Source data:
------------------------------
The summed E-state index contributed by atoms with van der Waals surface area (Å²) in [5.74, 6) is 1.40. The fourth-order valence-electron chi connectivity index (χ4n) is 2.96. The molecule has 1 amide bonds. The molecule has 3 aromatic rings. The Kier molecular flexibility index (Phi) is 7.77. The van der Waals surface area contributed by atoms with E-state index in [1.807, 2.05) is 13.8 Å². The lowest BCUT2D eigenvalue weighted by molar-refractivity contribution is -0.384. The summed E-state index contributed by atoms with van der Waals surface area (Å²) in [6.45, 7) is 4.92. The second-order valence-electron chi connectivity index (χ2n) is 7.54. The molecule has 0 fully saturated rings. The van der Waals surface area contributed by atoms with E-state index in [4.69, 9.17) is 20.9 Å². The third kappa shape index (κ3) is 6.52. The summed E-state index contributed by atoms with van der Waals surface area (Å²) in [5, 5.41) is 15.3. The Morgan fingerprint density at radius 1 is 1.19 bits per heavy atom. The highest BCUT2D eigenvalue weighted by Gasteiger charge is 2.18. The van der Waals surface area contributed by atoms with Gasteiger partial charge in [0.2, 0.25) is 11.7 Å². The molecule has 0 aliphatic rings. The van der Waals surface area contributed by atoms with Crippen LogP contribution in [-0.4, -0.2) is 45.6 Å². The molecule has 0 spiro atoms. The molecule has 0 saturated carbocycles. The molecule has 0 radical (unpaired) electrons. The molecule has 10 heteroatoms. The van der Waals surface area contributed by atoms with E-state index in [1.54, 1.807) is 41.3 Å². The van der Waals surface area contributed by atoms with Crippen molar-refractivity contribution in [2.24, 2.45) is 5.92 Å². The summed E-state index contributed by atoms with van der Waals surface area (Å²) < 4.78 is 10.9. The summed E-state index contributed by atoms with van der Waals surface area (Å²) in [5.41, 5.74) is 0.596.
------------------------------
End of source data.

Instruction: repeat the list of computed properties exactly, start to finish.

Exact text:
The summed E-state index contributed by atoms with van der Waals surface area (Å²) in [5.74, 6) is 1.40. The fourth-order valence-electron chi connectivity index (χ4n) is 2.96. The molecule has 1 amide bonds. The molecule has 3 aromatic rings. The Kier molecular flexibility index (Phi) is 7.77. The van der Waals surface area contributed by atoms with E-state index in [1.807, 2.05) is 13.8 Å². The lowest BCUT2D eigenvalue weighted by molar-refractivity contribution is -0.384. The summed E-state index contributed by atoms with van der Waals surface area (Å²) in [6.45, 7) is 4.92. The second-order valence-electron chi connectivity index (χ2n) is 7.54. The molecule has 0 fully saturated rings. The van der Waals surface area contributed by atoms with E-state index in [4.69, 9.17) is 20.9 Å². The third kappa shape index (κ3) is 6.52. The summed E-state index contributed by atoms with van der Waals surface area (Å²) in [5, 5.41) is 15.3. The Morgan fingerprint density at radius 1 is 1.19 bits per heavy atom. The highest BCUT2D eigenvalue weighted by Gasteiger charge is 2.18. The van der Waals surface area contributed by atoms with Gasteiger partial charge in [0.2, 0.25) is 11.7 Å². The molecule has 0 aliphatic rings. The van der Waals surface area contributed by atoms with Crippen LogP contribution in [-0.4, -0.2) is 45.6 Å². The molecule has 0 spiro atoms. The molecule has 0 saturated carbocycles. The molecule has 0 radical (unpaired) electrons. The molecule has 10 heteroatoms. The van der Waals surface area contributed by atoms with E-state index in [1.54, 1.807) is 41.3 Å². The van der Waals surface area contributed by atoms with Crippen molar-refractivity contribution in [2.24, 2.45) is 5.92 Å². The summed E-state index contributed by atoms with van der Waals surface area (Å²) < 4.78 is 10.9. The summed E-state index contributed by atoms with van der Waals surface area (Å²) in [5.41, 5.74) is 0.596.